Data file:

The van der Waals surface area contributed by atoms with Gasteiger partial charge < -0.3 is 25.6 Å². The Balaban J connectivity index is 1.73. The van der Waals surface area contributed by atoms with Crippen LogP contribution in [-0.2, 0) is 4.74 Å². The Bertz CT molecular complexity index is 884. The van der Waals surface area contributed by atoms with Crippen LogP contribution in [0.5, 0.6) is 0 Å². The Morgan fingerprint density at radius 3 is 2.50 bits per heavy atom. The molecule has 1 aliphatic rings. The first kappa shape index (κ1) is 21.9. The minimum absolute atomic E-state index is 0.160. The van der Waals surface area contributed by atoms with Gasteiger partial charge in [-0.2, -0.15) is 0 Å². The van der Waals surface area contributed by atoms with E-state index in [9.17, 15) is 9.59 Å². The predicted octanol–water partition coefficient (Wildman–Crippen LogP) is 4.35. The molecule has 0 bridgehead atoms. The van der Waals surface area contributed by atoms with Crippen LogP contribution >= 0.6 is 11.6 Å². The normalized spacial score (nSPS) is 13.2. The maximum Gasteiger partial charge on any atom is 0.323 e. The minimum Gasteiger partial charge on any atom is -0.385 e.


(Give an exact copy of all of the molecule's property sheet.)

The van der Waals surface area contributed by atoms with Gasteiger partial charge < -0.3 is 25.6 Å². The Balaban J connectivity index is 1.73. The van der Waals surface area contributed by atoms with Crippen LogP contribution in [-0.2, 0) is 4.74 Å². The Bertz CT molecular complexity index is 884. The van der Waals surface area contributed by atoms with Crippen LogP contribution in [0.5, 0.6) is 0 Å². The Morgan fingerprint density at radius 3 is 2.50 bits per heavy atom. The molecule has 1 aliphatic rings. The first kappa shape index (κ1) is 21.9. The minimum absolute atomic E-state index is 0.160. The van der Waals surface area contributed by atoms with Gasteiger partial charge in [-0.2, -0.15) is 0 Å². The van der Waals surface area contributed by atoms with E-state index in [9.17, 15) is 9.59 Å². The predicted octanol–water partition coefficient (Wildman–Crippen LogP) is 4.35. The molecule has 0 bridgehead atoms. The van der Waals surface area contributed by atoms with Crippen LogP contribution >= 0.6 is 11.6 Å². The normalized spacial score (nSPS) is 13.2. The maximum Gasteiger partial charge on any atom is 0.323 e. The minimum Gasteiger partial charge on any atom is -0.385 e.